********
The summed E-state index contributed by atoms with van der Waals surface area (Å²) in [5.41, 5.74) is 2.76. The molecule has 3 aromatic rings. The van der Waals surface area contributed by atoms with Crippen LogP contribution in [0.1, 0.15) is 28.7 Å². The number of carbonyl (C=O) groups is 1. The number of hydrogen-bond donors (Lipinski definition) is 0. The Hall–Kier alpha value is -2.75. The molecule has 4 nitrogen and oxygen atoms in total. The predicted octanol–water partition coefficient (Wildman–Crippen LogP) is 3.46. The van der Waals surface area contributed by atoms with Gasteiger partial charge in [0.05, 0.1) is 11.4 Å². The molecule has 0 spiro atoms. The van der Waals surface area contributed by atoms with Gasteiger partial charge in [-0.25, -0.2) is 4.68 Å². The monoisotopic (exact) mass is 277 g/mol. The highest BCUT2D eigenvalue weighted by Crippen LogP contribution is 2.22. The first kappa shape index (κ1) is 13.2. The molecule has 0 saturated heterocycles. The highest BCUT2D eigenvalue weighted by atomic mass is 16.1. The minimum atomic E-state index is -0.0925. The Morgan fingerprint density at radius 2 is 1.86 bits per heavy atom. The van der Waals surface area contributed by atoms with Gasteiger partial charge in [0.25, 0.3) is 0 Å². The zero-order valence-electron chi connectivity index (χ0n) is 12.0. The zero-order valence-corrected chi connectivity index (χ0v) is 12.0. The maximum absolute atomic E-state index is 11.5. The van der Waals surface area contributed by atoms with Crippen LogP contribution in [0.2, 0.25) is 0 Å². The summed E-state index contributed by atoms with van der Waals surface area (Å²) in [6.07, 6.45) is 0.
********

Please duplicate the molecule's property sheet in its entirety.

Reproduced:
The summed E-state index contributed by atoms with van der Waals surface area (Å²) in [5.41, 5.74) is 2.76. The molecule has 3 aromatic rings. The van der Waals surface area contributed by atoms with Crippen LogP contribution in [0.1, 0.15) is 28.7 Å². The number of carbonyl (C=O) groups is 1. The number of hydrogen-bond donors (Lipinski definition) is 0. The Hall–Kier alpha value is -2.75. The molecule has 4 nitrogen and oxygen atoms in total. The predicted octanol–water partition coefficient (Wildman–Crippen LogP) is 3.46. The van der Waals surface area contributed by atoms with Gasteiger partial charge in [0.05, 0.1) is 11.4 Å². The molecule has 0 spiro atoms. The van der Waals surface area contributed by atoms with Gasteiger partial charge in [-0.25, -0.2) is 4.68 Å². The monoisotopic (exact) mass is 277 g/mol. The highest BCUT2D eigenvalue weighted by Crippen LogP contribution is 2.22. The first kappa shape index (κ1) is 13.2. The molecule has 0 saturated heterocycles. The highest BCUT2D eigenvalue weighted by atomic mass is 16.1. The minimum atomic E-state index is -0.0925. The Morgan fingerprint density at radius 2 is 1.86 bits per heavy atom. The van der Waals surface area contributed by atoms with Gasteiger partial charge in [0.25, 0.3) is 0 Å². The zero-order valence-electron chi connectivity index (χ0n) is 12.0. The zero-order valence-corrected chi connectivity index (χ0v) is 12.0. The maximum absolute atomic E-state index is 11.5. The van der Waals surface area contributed by atoms with Crippen LogP contribution in [0.2, 0.25) is 0 Å². The summed E-state index contributed by atoms with van der Waals surface area (Å²) in [6.07, 6.45) is 0.